Carving time.

Post Questions or Tips on Carving REAL Pumpkins
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korguy
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Sun Oct 27, 2013 10:37 am

This is more geared towards the mods (Doh, Looney, Gretchy)

How long do these real kin shades normally take you?
I know most are pumped out like it's nothing (or it sure seems that way :!con_p_smile: )

Just curious. I don't know where you all find the time lol.
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Doh
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Sun Oct 27, 2013 6:15 pm

To be honest I just don't do too many realkin shadeds.

The ones I do take maybe 2 to 3 hours.
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Gretchy
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Tue Oct 29, 2013 8:24 am

Yah, it depends.... Shading is the easy part if you ask me. Also, you know I put my patterns on days ago and exacto'ed Out the shaded parts first. That saved me a ton of time when I was ready to actually start carving. Most of the ones I've done this year I'd say like 1-3 hours. There's always distractions it seems like, so I've never actually timed one.
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helenkate
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Sun Sep 28, 2014 12:49 pm

I'm beating myself up about my carving time... I started on the sexy mermaid yesterday morning and it took me about 8 hours to do: pattern blow-up & printing & placement, then I outlined all the cut-throughs and shaded areas with the X-acto, picked off the cut-through paper and then did the cut-throughs, then picked off the shade paper. By the time I was done with all that my pumpkin was pretty dried out and too floppy in sections to do the shaded areas (plus I was burned out and frustrated that it was taking me SO long). Please tell me it's a practice-makes-you-faster thing? Am I just overthinking or doing too many steps?
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helenkate
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Mon Sep 29, 2014 10:36 am

Looney wrote:Do not beat yourself up on the time it takes! :!con_p_cryiing: It sounds as if you are taking a few more steps then I do. That all has to do with what carving method you are using, and there is no real wrong method! I am guessing you glue your patterns on? That is a good method, but there are added steps that go with that (X-actoing, peeling and such). When using this method and getting a wee tired, put your kin the fridge to keep it a wee fresher.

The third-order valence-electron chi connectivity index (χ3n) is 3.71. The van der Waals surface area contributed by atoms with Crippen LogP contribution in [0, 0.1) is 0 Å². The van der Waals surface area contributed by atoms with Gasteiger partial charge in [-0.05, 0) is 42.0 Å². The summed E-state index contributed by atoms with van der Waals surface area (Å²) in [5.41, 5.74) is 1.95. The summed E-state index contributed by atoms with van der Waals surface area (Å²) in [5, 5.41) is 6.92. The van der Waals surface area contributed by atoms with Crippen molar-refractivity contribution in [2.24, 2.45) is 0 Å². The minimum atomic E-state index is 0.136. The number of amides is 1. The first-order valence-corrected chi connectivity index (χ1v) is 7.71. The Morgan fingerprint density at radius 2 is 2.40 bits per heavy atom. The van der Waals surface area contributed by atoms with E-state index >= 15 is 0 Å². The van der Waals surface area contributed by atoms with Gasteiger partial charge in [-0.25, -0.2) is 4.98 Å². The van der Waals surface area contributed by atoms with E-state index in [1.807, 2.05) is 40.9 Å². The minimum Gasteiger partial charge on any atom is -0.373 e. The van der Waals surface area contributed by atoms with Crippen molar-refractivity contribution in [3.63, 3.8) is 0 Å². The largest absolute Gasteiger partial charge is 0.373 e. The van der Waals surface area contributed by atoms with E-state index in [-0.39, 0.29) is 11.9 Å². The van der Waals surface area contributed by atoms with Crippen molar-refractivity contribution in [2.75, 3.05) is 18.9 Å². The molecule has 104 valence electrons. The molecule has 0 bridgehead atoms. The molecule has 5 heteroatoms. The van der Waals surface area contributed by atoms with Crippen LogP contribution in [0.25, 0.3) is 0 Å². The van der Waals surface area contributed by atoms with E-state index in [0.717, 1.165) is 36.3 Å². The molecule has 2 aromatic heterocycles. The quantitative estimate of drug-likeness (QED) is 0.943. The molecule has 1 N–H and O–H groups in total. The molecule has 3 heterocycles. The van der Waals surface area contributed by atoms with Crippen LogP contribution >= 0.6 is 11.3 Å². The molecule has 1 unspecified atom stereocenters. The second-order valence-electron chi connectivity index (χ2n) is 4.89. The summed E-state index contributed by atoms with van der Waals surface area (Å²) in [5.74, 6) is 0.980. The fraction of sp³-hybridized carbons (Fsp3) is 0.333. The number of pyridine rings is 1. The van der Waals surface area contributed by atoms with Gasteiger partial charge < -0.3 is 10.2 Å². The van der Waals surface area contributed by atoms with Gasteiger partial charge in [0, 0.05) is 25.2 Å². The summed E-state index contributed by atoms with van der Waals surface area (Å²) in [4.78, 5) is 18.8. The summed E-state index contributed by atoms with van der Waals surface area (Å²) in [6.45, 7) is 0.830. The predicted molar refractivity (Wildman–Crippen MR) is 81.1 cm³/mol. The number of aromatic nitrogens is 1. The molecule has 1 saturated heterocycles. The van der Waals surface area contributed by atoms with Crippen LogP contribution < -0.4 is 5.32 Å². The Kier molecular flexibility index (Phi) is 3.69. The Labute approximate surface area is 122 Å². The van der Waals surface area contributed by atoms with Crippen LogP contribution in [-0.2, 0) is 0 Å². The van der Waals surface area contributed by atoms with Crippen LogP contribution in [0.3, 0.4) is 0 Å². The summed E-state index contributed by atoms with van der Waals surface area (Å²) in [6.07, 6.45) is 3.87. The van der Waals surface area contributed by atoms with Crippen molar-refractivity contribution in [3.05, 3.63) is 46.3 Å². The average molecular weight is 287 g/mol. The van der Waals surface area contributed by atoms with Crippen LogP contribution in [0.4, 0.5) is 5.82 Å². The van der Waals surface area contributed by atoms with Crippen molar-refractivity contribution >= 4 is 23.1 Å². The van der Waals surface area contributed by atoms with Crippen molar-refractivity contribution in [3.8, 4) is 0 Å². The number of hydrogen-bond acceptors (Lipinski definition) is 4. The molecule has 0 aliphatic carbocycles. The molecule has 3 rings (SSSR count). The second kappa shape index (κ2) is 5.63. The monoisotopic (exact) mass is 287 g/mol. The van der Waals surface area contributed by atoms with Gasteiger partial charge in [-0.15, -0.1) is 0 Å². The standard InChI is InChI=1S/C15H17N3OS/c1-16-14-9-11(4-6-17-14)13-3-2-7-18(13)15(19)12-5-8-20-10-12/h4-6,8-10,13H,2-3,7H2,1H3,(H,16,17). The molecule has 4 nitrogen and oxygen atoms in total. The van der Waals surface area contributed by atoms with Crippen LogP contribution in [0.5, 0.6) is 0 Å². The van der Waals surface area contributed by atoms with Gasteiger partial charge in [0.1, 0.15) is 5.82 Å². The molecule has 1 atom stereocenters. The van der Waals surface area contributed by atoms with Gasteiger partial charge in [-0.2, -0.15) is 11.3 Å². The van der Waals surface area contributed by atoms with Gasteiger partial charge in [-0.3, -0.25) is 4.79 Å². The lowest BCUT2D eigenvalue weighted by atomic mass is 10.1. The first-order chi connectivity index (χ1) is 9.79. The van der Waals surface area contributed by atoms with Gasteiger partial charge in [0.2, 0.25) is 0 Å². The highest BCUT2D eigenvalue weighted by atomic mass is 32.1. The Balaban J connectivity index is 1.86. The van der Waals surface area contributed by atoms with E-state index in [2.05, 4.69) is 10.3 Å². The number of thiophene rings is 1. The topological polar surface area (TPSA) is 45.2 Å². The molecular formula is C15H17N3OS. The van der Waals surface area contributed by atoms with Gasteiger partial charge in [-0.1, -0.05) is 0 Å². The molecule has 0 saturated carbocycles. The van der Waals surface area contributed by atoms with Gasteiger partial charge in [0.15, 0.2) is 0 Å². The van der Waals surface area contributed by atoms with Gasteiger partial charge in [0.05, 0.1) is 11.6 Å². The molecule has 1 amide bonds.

I myself am a huge Saral user. I draw the pattern on, shave the shaded areas, cut out what needs to be cut, period.
I do not need to x-acto because the blades run crisp thru the carve, and that is a time consuming task (BUT nothing beats it either).
Saral is great EVEN for what I would call "cry-baby" pumpkins (leaky wet ones) AND if I do get tired or something comes up, I can toss it in the fridge with out worry.
Seriously I would not worry about carving time! It took me YEARS upon YEARS to even half way consider myself fast, or at least NOT tearing my hair out slow! I still Have some carves that it seems as if time stands still!

I just Love Saral!
Thank you Liz!! I've been using sticker paper so far this year. I have some blue Saral (white looks so much crisper!) from last year but it seemed to slide around so much. When you use the Saral, do you just trace the lines and then use a reference pic of the pattern to know what's cut-through and what's shade? I've been trying to read through your older posts for tips & tricks but a LOT of your posts got eaten by server migrations & other site glitches I think. What type of blades do you use for realkins?
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helenkate
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Mon Sep 29, 2014 12:43 pm

Looney wrote:I have professional speedball type knives and regular speedballs, both are great! For the speedball,I do change my blades out after 30 carves.